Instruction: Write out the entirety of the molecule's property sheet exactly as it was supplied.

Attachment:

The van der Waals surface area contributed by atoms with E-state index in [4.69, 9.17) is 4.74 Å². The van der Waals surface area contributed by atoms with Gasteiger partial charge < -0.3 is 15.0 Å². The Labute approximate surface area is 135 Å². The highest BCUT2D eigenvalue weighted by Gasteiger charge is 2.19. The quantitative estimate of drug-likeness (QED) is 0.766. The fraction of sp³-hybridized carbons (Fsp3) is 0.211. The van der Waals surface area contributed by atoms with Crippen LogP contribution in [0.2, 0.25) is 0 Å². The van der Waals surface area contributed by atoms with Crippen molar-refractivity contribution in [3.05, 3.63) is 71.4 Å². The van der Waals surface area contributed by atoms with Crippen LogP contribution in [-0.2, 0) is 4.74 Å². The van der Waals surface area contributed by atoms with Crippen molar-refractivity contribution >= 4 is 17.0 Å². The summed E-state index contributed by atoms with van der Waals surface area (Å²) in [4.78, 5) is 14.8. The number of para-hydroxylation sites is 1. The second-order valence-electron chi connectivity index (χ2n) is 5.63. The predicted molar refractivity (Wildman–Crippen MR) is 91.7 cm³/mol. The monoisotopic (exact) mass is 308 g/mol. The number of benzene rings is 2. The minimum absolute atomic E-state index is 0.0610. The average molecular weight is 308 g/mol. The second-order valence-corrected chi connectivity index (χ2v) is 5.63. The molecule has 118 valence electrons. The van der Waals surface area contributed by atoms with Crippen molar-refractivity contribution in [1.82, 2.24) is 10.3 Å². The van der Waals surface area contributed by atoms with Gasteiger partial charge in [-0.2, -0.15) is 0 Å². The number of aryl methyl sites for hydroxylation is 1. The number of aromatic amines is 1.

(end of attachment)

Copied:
The van der Waals surface area contributed by atoms with E-state index in [4.69, 9.17) is 4.74 Å². The van der Waals surface area contributed by atoms with Gasteiger partial charge < -0.3 is 15.0 Å². The Labute approximate surface area is 135 Å². The highest BCUT2D eigenvalue weighted by Gasteiger charge is 2.19. The quantitative estimate of drug-likeness (QED) is 0.766. The fraction of sp³-hybridized carbons (Fsp3) is 0.211. The van der Waals surface area contributed by atoms with Crippen LogP contribution in [0.2, 0.25) is 0 Å². The van der Waals surface area contributed by atoms with Crippen molar-refractivity contribution in [3.05, 3.63) is 71.4 Å². The van der Waals surface area contributed by atoms with Crippen LogP contribution in [-0.2, 0) is 4.74 Å². The van der Waals surface area contributed by atoms with Crippen molar-refractivity contribution >= 4 is 17.0 Å². The summed E-state index contributed by atoms with van der Waals surface area (Å²) in [4.78, 5) is 14.8. The number of para-hydroxylation sites is 1. The second-order valence-electron chi connectivity index (χ2n) is 5.63. The predicted molar refractivity (Wildman–Crippen MR) is 91.7 cm³/mol. The monoisotopic (exact) mass is 308 g/mol. The number of benzene rings is 2. The minimum absolute atomic E-state index is 0.0610. The average molecular weight is 308 g/mol. The second-order valence-corrected chi connectivity index (χ2v) is 5.63. The molecule has 118 valence electrons. The van der Waals surface area contributed by atoms with Crippen molar-refractivity contribution in [1.82, 2.24) is 10.3 Å². The van der Waals surface area contributed by atoms with Gasteiger partial charge in [-0.2, -0.15) is 0 Å². The number of aryl methyl sites for hydroxylation is 1. The number of aromatic amines is 1.